Uploaded Image: /vs-uploads/images/Boat_Wash_ADKWelcomeCenter_AWI.jpgBoat Wash Station at the Adirondack Welcome Center

On the state level
The current New York State Aquatic Invasive Species Transport Law asks boaters to “take reasonable precautions” when launching into any water body. Yet research indicates that aquatic invasive species infestations have continued despite of this transport law. Adirondack Council sampling of trailered motorboats traveling into the Adirondacks during high volume holiday weekends found that at least 85% of boats passed by inspection stations without stopping. Clearly, the Park’s free and expansive network of boat inspection and decontamination stations system is being underutilized, demonstrating that a loophole exists in the current statute. The current law’s voluntary program does not guarantee a clean future for waters in the Adirondack Park. More needs to be done. 

Underutilization of boat washing stations and the continual spread of aquatic invasive species will not only impact the Park’s natural resources but will also be a significant economic burden on the state. A single clean-up project can cost as much as $400,000 per year and never fully eradicate the invasive of concern.

The Solution? Strengthen the Invasive Species Transport Law for the Adirondacks!

With its existing infrastructure, staffing, and resources, the Adirondack Park has the capacity to manage a strengthened boat inspection law.
The Adirondack Council is advocating for policymakers to strengthen the New York State Aquatic Invasive Species Transport Law by giving the Department of Environmental Conservation the authority to require boat inspections and decontaminations in the Adirondack Park prior to launching in public waters or when passing a staffed functional boat inspection station. This will enhance clean water protections and do a better job of preventing the introduction of any new aquatic invasive species in Adirondack waterbodies.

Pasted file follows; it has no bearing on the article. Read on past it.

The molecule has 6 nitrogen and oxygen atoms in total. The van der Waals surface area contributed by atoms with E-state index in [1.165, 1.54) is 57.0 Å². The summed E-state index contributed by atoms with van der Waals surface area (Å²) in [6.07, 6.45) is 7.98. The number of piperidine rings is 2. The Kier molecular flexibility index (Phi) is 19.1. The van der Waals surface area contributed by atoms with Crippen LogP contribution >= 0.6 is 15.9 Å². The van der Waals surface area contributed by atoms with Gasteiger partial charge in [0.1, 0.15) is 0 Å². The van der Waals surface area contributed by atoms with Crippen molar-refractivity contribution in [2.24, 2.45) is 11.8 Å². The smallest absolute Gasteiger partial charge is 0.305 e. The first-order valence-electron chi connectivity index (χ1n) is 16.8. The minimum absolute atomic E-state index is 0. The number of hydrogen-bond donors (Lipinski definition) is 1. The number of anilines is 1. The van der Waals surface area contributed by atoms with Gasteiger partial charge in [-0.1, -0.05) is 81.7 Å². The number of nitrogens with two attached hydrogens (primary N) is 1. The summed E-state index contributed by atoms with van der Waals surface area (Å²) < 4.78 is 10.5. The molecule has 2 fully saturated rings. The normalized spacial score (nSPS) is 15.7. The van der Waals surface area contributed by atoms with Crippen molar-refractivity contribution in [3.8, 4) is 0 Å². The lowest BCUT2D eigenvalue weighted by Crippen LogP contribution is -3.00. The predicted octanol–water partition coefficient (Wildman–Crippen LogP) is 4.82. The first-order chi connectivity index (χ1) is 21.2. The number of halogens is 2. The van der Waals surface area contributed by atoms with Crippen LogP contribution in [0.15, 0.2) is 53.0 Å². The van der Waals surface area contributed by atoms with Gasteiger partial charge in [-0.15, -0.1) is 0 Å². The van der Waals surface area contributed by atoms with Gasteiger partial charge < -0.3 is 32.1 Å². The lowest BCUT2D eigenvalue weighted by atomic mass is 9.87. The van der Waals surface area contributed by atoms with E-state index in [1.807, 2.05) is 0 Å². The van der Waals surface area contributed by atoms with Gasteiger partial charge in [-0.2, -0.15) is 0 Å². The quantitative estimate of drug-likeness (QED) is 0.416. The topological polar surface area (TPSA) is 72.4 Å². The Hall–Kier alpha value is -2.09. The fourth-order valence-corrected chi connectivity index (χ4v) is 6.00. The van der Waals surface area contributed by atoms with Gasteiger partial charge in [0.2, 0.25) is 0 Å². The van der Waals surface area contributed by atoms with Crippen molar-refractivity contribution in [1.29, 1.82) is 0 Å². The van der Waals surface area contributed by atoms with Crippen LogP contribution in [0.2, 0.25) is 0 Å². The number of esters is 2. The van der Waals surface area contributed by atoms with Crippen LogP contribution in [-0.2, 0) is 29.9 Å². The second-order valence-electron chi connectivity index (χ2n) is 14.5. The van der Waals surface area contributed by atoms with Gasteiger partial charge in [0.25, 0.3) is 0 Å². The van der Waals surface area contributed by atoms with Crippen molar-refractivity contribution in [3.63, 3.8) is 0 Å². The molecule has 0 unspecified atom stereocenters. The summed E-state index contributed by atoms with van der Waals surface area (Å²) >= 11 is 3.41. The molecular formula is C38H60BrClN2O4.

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How You Can Help

Please take action by sending emails to New York State Lawmakers urging them to strengthen the Aquatic Invasive Species Transport Law to close the invasive species loophole for the Adirondacks.

Conclusion

Invasive species cause ecological, economic, and social harm. They lack predators, produce many offspring or seeds, have a generalist diet, and monopolize resources. Without any ecological checks and balances, there comes a tipping point to where invasive species push out native plants and animals, thus decreasing biodiversity that is important to the Adirondack region. Ecological impacts include biodiversity loss from competition, direct disruptions in the food web, and decreased light, oxygen, space, and resources which lead to warmer waters and shifts in fish populations. Reduction in fish productivity directly affects the recreation and tourism markets as well as property value in areas with infestations. It costs millions to offset the economic impacts of aquatic invasive species that decrease drinking water quality, threaten human health from algal blooms, and damage infrastructure.

Please remember to clean, drain, and dry recreational watercrafts because they are a key vector in the spread of aquatic invasive species, as transportation corridors provide opportunities for the movement of these invaders through the landscape. Also, please remember to get involved and ask New York State lawmakers to protect jobs and tourism that depend on clean Adirondack water!

 

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Allison Stefanelli is the Adirondack Council Clarence Petty Legislative Intern working with the Government Relations and Communications teams in Albany, helping to advance the Council’s advocacy programs. Her duties include tracking legislation that pertains to the Adirondack Park and encompasses the Adirondack Council’s mission. Allison grew up in Albany, NY, and spent countless weeks of her childhood hiking mountains in the Park and learning how to fish, canoe, sail, shoot a rifle, build a campfire, and appreciate the great outdoors. Allison studied wildlife and conservation biology at the University of New Hampshire. During this time, she gained experience through a Summer Undergraduate Research Fellowship identifying population abundance and occupancy by trapping small mammals in a captive breeding pen for the endangered New England cottontails.